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Arty Marty

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    Sonoma, California

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  1. Thank you Thomas, I enjoy hearing from you. be well, we need you.
  2. Iron dragon, that’s a good idea! I made my stand to fit layers of Marine grade plywood. So I can adjust the height for different users. I’ll “glue” ( removable) to one layer and use one or two plywood layers for height. I’ll have to make my holdowns adjustable. The Anvil is only 80# so it is a bit lofty in full use, but with the holdowns sandwiching the dense plywood it might work ok. Thanks, I’ll give it a try.
  3. Thank you Thomas Powers and Iron dragon, your help and advice is much appreciated. I have worked in both Foundries and Forges, not my first job nor my last. Reminds me, someone told me “All Farriers are blacksmiths, but not all Blacksmiths are Farriers” I used the term Foundry as a ubiquitous term for Forge, when I knew there is a difference. Let’s not bring up “Smelting” It’s best to use precise terminology when seeking answers. Something else I am working on. Thanks Thomas.
  4. Columbus iron and forge, good tip. I’ll check it out. I have found ear protection to be the best sound suppression. I’ve tried magnets that deadens the sound well, but the slag sticks to the work face. Chain adds more weight and reduces ring, but gets in my way. thanks for the reply
  5. thank you for your reply. I’m located in No. California. Prices are high out here. Thanks to a resurgence in the craft. I wanted it for a traveler demo setup. It’s in good condition and I can repair the few small edge chips. I’ll try to get a look at the Anvils in America book. Thanks again,
  6. I have always found the blacksmithing community to be supportive and encouraging. My mentors have been generous and forthwith in all matters. With this in mind I am appreciative and grateful for our community. I turn to the internet for immediacy and reference often. My quest for provenance requires patience, I’m working on that. I have seen members with 34,000 posts answer questions and make referrals in less than an hour. So I post my inquiries here, with good reason and with a reasonable expectation. I posted a question with documentation and was sanctioned, I’m guessing due to my impatien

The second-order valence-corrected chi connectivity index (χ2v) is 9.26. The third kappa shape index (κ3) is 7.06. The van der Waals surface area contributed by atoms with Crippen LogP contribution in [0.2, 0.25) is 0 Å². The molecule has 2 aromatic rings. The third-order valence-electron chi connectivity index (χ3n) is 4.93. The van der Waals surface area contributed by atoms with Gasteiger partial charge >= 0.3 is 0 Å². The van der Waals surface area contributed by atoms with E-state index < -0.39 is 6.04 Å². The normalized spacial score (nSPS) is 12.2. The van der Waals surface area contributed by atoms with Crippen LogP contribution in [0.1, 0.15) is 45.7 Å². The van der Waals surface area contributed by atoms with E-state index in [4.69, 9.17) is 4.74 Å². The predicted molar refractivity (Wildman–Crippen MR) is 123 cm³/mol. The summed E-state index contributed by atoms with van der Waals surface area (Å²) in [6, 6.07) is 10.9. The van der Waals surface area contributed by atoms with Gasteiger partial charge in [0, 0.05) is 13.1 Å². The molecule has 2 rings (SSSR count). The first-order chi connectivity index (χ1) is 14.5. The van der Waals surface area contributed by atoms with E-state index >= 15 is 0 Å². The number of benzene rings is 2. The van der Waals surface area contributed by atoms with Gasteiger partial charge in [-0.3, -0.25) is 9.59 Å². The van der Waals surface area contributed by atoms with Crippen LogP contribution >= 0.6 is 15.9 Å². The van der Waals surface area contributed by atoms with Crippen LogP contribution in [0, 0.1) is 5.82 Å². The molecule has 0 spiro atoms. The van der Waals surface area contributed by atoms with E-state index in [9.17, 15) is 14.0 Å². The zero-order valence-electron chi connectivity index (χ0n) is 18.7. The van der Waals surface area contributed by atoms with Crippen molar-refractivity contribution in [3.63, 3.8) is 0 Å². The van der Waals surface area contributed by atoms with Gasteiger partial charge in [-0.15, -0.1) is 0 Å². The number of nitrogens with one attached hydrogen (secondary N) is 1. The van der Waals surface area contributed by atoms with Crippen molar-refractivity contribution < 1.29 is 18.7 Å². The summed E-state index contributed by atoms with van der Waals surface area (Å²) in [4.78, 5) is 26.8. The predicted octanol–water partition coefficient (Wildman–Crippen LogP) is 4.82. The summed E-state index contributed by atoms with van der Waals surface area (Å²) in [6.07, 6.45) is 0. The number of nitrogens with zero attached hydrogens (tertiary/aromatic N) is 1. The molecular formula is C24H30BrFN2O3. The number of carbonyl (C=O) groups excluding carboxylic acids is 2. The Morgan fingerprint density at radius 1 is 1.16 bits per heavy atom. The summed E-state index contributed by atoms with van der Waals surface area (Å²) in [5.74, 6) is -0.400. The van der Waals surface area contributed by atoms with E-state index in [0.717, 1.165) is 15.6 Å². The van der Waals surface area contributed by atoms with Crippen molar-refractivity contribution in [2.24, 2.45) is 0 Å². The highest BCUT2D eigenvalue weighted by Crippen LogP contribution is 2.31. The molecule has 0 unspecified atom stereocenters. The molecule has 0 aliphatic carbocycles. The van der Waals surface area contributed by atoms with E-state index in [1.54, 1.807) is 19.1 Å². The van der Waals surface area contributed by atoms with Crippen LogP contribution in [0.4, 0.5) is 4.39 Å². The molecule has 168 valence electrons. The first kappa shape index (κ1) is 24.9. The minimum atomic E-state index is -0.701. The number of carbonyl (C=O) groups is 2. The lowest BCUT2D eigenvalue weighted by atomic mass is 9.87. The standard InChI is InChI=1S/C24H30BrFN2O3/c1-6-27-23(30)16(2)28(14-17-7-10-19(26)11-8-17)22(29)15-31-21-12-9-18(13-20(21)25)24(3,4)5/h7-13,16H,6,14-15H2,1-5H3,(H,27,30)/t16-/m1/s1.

7. Sorry to bother, the serial number question. Not important, just curious about the age and make. I must have the wrong group. I’ll check with Anvil Fire.com,
  8. I payed US$400. For this 80# ACME. I thought it was good condition. What can you tell me from the serial #? Is it a Trenton for Sears Roebuck? Age? their is a “U” under the tail. Inspectors mark?
  9. This is my eighth vise acquired through a series up horse trading upgrades. One after another, restored and put to work. Each one bigger than the last. I’ve never had more than two at one time. Space permitting. I buy low and sell high in order to outfit my shop. I wouldn’t say vises are my vice, but I admit to and extensive hammer rack. I use the same three every day. Anyway, this thread was intended to get some input on pricing a very good condition 5-1/2” Peter Wright. On the internet of all things I have comps from $300-600. I’m not looking to get rich, just leverage my next treasure. One
  10. Thanks Kozzy, my hope is an experienced buyer will know the difference between a Colombian and a Peter Wright. Up next to each other should make my point. That would be the design and style. If the jaws are parallel, the screw or thread box is not stripped and the handle not bent from cheating, I’ll take the peter Wright hands down. Even pay a little more. I have never given a vice away for $75. I have sold a beautiful, perfect condition, 4” Peter Wright, cleaned, sealed and on a nice looking base for $375. The buyer was ecstatic! Matched his Anvil. but I did all the prep work, ready
  11. Thanks Kozzy, paint and oxidation. It does look wavy, just a bad pic. The foundry does not do much finishing work beyond gate, spur and part line grinding. i think I’m going with $700. Or best offer. With offers taken til a set time. That should separate the serious-not serious buyers and force a bidding war at zero hour. I can only hope it will be be a gentlemen’s auction. Ive been disappointed, sad but survivable.
  12. Both, I’m taking it to California blacksmith association tailgate fri-sun. Pricing for these is all over the map. Here on The west coast there is a booming interest in the craft and regional market value is higher.
  13. Good day, I'm tryin to put a price on my vintage 5-3/4” Peter Wright, stamped on the thread box, post leg vise. It is 42” tall and 87 lbs. the condition is good. Threads are in good condition and the handle is straight as in not an abused tool. I did replace one wedge. I am in Northern California and we don’t see too many large vices come up for sale. I would like to here from dealers in this region as to value. I often pass on deals outside my area due to shipping costs. Fair value and within driving range is key for myself. thank you in advance for sharing your thoughts.
  14. Greetings, i have a mandrel I’m trying to put a price on. I realize location and availability are driving forces, not to mention shipping. So, here are the factors; I am in Northern California, the mandrel is 42” tall x 13” at the base and 3” at the top. It weighs 215 lbs. it is a 1” thick casting. It has no mounting flanges, no tong groove. Clean surface. Aside from shipping, buyers responsibility, what is a fair and reasonable price? Thank you in advance,
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